Leaving Money In Your Will To Charity and The Inheritance Tax Benefits
Writing a Will can be a good opportunity to leave money to a charity that is important to you and can also have inheritance tax benefits for your family.
Why Should I?
After making sure you have covered the future for your friends and family, leaving even a small amount to a charity can be a huge help.
Sian Thompson, our Partner based in Leeds believes; "Charitable giving is a marvellous way to give something back to society and we can all afford to make a gift in our Will even if only a small amount."Remember a Charity
is a consortium of over 140 charities, they also note; "It's a little known fact that most charities wouldn't survive without gifts in wills."
Co Creator of The Simpsons, Sam Simon, recently died aged 59 after a battle with colon cancer. He has been celebrated for leaving a large amount of his money to charities in his Will
. Simon expressed in an interview with Reuters that he had "a desire to help animals"
. He also founded the Sam Simon Foundation
, a non-profit organisation which trains dogs rescued from shelters to assist disabled people.
Inheritance Tax Benefits for Gifts in Wills
Sian recommends; "Those with more to give can give a legacy to charity. A legacy can be an effective way of saving money on your Inheritance Tax."
If 10% or more of the net value of the estate is left to charity, the Inheritance Tax can be paid at a reduced rate of 36% as opposed to 40% on some of the assets.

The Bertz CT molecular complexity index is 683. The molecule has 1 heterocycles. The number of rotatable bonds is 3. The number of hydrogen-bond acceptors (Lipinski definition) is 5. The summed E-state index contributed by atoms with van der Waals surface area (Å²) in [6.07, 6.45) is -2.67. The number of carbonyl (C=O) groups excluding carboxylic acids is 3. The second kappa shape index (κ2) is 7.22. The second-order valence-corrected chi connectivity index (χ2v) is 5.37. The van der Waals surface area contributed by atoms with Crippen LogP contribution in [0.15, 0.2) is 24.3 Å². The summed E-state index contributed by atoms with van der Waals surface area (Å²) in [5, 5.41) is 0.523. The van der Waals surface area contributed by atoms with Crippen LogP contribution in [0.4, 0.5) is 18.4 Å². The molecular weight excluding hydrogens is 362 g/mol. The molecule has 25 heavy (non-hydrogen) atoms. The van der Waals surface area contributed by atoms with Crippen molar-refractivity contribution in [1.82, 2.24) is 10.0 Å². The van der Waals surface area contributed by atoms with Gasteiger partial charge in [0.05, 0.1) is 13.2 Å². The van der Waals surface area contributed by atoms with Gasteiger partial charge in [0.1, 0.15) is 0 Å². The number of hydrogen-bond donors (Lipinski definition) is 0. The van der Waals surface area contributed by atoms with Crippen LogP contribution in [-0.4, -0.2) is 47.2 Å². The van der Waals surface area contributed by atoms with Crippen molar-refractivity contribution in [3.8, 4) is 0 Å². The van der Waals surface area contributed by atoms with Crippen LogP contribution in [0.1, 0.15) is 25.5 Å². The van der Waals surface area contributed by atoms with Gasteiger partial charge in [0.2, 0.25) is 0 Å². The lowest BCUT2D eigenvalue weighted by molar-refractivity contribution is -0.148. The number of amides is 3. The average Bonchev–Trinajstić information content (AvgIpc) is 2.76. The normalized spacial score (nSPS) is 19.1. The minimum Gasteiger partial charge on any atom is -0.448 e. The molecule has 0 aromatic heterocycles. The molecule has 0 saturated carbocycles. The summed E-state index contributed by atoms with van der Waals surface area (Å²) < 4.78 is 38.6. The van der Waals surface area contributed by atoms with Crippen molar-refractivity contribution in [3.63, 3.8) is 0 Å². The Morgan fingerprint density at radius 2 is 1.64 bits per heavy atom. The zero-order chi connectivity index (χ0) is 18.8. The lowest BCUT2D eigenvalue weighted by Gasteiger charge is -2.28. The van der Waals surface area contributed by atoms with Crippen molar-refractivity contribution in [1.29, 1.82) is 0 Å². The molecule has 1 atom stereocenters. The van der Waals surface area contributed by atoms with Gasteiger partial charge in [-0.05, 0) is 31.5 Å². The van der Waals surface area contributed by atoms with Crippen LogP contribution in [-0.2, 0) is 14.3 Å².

How Can I Do It?
Sian recommends; "It is very important to make sure the charity you would like to leave money to is a qualifying charity. Charities that qualify will have a tax exempt reference number, so you can ensure this by asking them for the number."
Remember a Charity also highlight the need to make a note of the official charity name, address and charity registration number to give to the person who is providing you with Will writing advice. They have a search tool on their website which can help you with this.
The Importance of Accurate Tax Forms
Estates are currently not subject to tax if they are under £325,000. If the assets are over this amount, they are taxed at the rate of 40%.
Theresa Bunn, aged 56, has recently been jailed for failing for two years to disclose to HMRC the true value of her aunt's assets
. She stated that she inherited £285,000
, when in fact she had been left £1.5m
Sian advises; "When applying for probate it's crucial that tax forms are completed accurately and with the gravitas the whole process deserves. The executor is personally liable for errors, whether intentional or not.""This process can be very confusing to understand. My advice would always be to get professional support if you are at all unsure about any part of the legal or tax requirements."